Female Figure in Archaic and Classical Greek Art
In our discussion of the beginnings of monumental stone sculpture in Greek art, we noted the central position of the standing male nude or kouros figure in the development of Archaic art. Contemporaneous to the kouros figure, there developed the female or kore (pl: korai) figure. The one illustrated above was a votive dedication made about 520 BCE on the Acropolis in Athens. Nanette Salomon in her article on the Venus Pudica pose has succinctly articulated the contrast between the Kouros and Kore figures: "The male figure is portrayed as coherent and rational from within; the female figure is portrayed as attractive from without; the male figure is dynamically explored as an internally logical, organic unity; the female body is treated as an external surface decoration."
Much of the development of archaic kouroi figures revolves around the increasing information the artists record about the muscles and skeletal structure of the male figure. In contrast, the elaborate clothing of the kore figure hides the body underneath. The artist's focus is directed to the elaborate patterns of the drapery and hair. One is analytical and the other is decorative.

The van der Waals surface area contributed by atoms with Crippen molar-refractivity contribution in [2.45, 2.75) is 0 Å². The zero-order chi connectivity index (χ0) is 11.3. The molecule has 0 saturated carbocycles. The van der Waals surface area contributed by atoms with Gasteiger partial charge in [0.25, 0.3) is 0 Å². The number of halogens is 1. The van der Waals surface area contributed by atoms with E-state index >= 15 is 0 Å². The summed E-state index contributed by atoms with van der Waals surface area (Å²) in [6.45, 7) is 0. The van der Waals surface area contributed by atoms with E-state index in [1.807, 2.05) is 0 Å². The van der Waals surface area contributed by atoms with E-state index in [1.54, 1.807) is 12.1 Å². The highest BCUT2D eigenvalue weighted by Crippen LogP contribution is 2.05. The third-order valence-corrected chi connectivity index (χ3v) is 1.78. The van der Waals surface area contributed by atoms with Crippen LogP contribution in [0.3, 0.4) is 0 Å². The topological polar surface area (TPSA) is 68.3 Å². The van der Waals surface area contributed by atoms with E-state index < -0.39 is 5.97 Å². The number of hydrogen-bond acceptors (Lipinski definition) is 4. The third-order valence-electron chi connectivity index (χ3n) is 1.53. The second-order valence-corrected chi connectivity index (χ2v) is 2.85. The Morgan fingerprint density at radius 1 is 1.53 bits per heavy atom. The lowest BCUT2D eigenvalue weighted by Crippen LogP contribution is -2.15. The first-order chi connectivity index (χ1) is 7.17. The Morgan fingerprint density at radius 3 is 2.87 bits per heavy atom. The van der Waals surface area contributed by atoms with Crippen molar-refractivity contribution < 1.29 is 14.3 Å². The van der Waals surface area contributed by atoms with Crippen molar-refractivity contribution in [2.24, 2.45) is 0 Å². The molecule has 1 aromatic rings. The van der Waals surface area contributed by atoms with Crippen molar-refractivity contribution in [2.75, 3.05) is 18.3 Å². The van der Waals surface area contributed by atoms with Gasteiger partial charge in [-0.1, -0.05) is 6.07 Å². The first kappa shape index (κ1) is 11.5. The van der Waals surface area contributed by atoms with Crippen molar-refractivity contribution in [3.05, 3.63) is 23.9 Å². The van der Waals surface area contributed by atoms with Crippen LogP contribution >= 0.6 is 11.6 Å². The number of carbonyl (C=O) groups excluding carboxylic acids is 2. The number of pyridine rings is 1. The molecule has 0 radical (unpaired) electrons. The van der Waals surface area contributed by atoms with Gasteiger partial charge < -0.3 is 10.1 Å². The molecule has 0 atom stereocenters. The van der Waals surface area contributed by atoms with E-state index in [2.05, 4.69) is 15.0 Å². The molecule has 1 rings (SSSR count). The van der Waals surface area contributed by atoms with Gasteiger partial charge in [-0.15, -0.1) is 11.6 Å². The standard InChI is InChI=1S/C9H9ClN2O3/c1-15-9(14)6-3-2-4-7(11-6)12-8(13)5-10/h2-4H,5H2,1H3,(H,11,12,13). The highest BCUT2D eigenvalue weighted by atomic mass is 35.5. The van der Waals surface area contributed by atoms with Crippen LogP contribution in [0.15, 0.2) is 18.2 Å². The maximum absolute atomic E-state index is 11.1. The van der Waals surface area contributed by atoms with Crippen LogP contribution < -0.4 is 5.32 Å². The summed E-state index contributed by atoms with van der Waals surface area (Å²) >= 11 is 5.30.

The different approaches to male and female figures in Greek art reflect the profound imbalance between the sexes in social, economic, and legal practices of the period. To be a citizen of a polis was central to a Greek's identity, and citizenship was open only to free, adult males. While necessary to be included in the Greek polis, the female was excluded from citizenship. The female was understood as the other and the antithesis of the free male citizen. This fitted into the Greek's seeing the world through the perspective of a series of binaries or antinomies: Greek / barbarian, male /female, free/slave, human/ animal. These antinomies established the privileged position of the Greek male. The nudity of the male in Greek art was a sign for the male citizen. It reflected the known regular practice of young men exercising in the gymnasium in the nude, while women were always discretely covered in public. Likewise the nudity of the Greek male was understood as a contrast to men in other ancient societies who would have been deemed barbaric by the Greeks.
In your journal compare the reclining male and female figures from the East Pediment of the Parthenon: